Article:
USS Wasp Undocks Ahead of Schedule

Monday, September 29, 2008

From Norfolk Naval Shipyard Public Affairs

USS Wasp (LHD 1), in Norfolk Naval Shipyard (NNSY) for an eight-month docking phased maintenance availability (DPMA), undocked Sept. 18, one day ahead of schedule.

"Wasp has met or exceeded all key events in this availability, and the early undocking sets the stage for future success," said Charlie Caudle, NNSY project superintendent.

"[The undocking was] a very long and tedious process that went smooth as silk, which is exactly as it should be," said Capt. Dan Fillion, Wasp commanding officer. "The whole event from planning to execution was a superlative example of the excellent maintenance team on Wasp."

In addition to Caudle, the Wasp team is headed by deputy project superintendents Bryan Holberton and Lt. Cmdr. Robin Ball.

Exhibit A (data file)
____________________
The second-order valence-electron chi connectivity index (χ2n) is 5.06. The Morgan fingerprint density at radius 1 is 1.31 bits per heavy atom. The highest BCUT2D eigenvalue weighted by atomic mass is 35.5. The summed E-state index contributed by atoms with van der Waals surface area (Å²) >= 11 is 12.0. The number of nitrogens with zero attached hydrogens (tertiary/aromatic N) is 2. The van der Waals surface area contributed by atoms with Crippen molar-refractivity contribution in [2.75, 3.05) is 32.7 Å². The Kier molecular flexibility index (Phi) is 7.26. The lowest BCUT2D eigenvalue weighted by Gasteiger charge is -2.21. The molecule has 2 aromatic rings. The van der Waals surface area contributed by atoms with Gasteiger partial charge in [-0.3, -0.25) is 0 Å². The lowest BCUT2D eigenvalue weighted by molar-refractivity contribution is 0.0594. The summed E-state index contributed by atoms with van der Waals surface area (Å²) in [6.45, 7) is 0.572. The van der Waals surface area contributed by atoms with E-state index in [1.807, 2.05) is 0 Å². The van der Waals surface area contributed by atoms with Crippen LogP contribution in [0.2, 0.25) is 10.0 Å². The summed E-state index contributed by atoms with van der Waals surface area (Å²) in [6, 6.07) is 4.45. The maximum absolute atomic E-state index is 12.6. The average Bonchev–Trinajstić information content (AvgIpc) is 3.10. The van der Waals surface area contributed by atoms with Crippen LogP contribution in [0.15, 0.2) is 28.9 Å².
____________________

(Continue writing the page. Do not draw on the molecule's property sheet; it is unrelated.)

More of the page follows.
The fiscal year 2008 DPMA has more than 124,000 man-days of work, with NNSY performing more than 24,000 man-days of core work on the ship's elevators, forced draft blowers and boilers. The remainder of the DPMA work is being done by BAE Systems and the alteration installation team. Major jobs include a new local area network system, fuel oil compensation stability and MV-22 Osprey modifications which allow the ship to operate, maintain and transport the tilt rotor aircraft effectively.

"The Wasp team has done a phenomenal job of coordinating the efforts of multiple organizations to integrate required maintenance and modernization work to be successful at this stage of the availability," said NNSY's Commander, Capt. Richard D. Berkey.

According to Berkey, this unique availability tested the limits of the NNSY-industry partnership in Hampton Roads.

"The collaboration at the project level with all parties was critical to making this successful and the relationships have been very positive and productive," said Berkey.

NNSY, a Naval Sea Systems Command (NAVSEA) field activity, is one of four public shipyards that play a major role in maintaining America's fleet and providing wartime surge capability to keep the nation's ships ready for combat.

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